Keeping children safe around water

Us Aussies are so lucky to have access to some of the world’s most beautiful beaches, lakes and rivers all on our front door step. Swimming and being around water is second nature to us.

However, this also means that as parents and caregivers, we need to be at the top of our game when it comes to protecting and keeping our children safe around water.

We all know that children are naturally curious and are often drawn to water.

Tragically, drowning is the most common cause of preventable death for Australian children. A super confronting statistic and one we are determined to change.

We know education is key to preventing deaths caused by drowning. That’s why we’ve put together our top tips to keep your little ones safe this summer,

But before we get to our top tips, did you know it’s not just large bodies of water that children can drown in?

It’s scary but true. Often we associate drowning with pools, spas, beaches, lakes, dams and rivers, but did you know that it only takes a few centimeters of water and just 20 seconds for a child to drown? Here are some common household drowning hazards you may not have thought about:

  • Eskies, particularly at get togethers involving alcohol
  • Nappy soaking buckets and other buckets of water
  • Pet bowls
  • Toilets
  • Fish ponds
  • Shallow baths
  • Paddling or playing in flood waters
  • Neighbours pools (children love climbing and can fall from fences into neighbours pools)

Hot tip 1 If you are ever in a scenario where you cannot find your child at home, check all bodies of water first large and small. It may just be the difference between life and death.

Hot tip 2 Get into the habit of removing the bath plug before you remove your child from their bath. That way you won’t forget to take it out.

Okay, so how do I keep my little ones safe around water?

Thankfully there are a number of things we can do to keep our little loves safe in and around water, here are our ‘top five to stay alive’.

1). Reduce the risk

  • Know where bodies of water are around your home and remove or limit access to them.
  • Regularly check pool fence barriers and gates to ensure they are in good working order and that they close properly and easily. You shouldn’t need to physically push a pool gate closed yourself – they should be self-closing.
  • Never prop a pool fence open even for a second.
  • If you’re visiting someone’s home who doesn’t have children and might not immediately
  • think of the drowning risk, do a quick check of the pool gate yourself.
  • Remove hazards such as BBQs, furniture and pot plants from around pool barriers as children can use these to climb over fences.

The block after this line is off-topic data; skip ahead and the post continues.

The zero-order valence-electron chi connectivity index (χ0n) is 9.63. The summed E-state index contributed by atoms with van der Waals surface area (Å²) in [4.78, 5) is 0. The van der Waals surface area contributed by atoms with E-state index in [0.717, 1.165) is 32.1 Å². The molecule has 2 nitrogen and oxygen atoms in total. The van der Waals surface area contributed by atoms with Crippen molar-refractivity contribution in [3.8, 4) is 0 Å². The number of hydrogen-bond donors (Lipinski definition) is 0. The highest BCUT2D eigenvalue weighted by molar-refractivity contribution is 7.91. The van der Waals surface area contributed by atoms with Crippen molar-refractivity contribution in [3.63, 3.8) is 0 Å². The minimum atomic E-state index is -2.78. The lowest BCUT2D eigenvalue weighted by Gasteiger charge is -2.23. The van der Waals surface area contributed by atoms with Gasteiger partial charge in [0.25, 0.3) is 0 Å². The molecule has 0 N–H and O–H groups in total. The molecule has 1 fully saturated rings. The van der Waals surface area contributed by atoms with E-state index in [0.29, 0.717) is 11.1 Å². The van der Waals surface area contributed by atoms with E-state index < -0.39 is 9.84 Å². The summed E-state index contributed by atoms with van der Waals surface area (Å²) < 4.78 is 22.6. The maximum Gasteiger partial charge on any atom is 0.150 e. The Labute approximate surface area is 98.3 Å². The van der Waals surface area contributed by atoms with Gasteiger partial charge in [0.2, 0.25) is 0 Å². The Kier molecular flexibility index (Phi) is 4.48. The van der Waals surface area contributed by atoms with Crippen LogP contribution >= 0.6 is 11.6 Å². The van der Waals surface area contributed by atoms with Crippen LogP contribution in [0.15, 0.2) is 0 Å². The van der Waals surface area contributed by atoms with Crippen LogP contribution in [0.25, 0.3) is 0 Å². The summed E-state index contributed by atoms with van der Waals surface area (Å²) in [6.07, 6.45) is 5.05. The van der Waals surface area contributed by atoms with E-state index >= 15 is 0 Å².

2). Active supervision

  • Actively supervise kids when in and around water, making sure you are not distracted by things like people or phones.
  • If your child is in the pool you should be supervising them from inside the pool fence.
  • Children under five should never be more than an arm’s length away from you when in water, this includes shallow baths and wading pools.
  • As mature as older children may be, they can be easily distracted. Never allow older children to supervise younger children in the water.

3). Swim within the red and yellow flags

  • When you are at the beach always make sure to swim within the flags.
  • The swimming area between flags has been deemed the safest spot by lifeguards and should be free from rips and other risks.
  • If you get in trouble whilst in between the flags, try to raise your arm, life guards will be watching ready to help.
  • If there are no flags at the beach this means that lifeguards are not patrolling the area and swimming is not recommended.

4). Learn to swim

  • Get your little ones comfortable in the water and enroll them in swimming lessons.
  • Lots of swim schools start swimming lessons for babies as young as six weeks.
  • Providing your children with confidence in the water is a skill they will use for life.

5). Learn First Aid

  • First aid saves lives! It’s that simple.
  • Enroll in one of our courses to learn infant, child and adult CPR as well as exactly what you should do if someone has drowned.

So there you have it! Our top tips to keep little ones safe in and around water this summer.

Remember first aid saves lives. If you want to know exactly what to do if someone has drowned, book into one of our first aid courses now.

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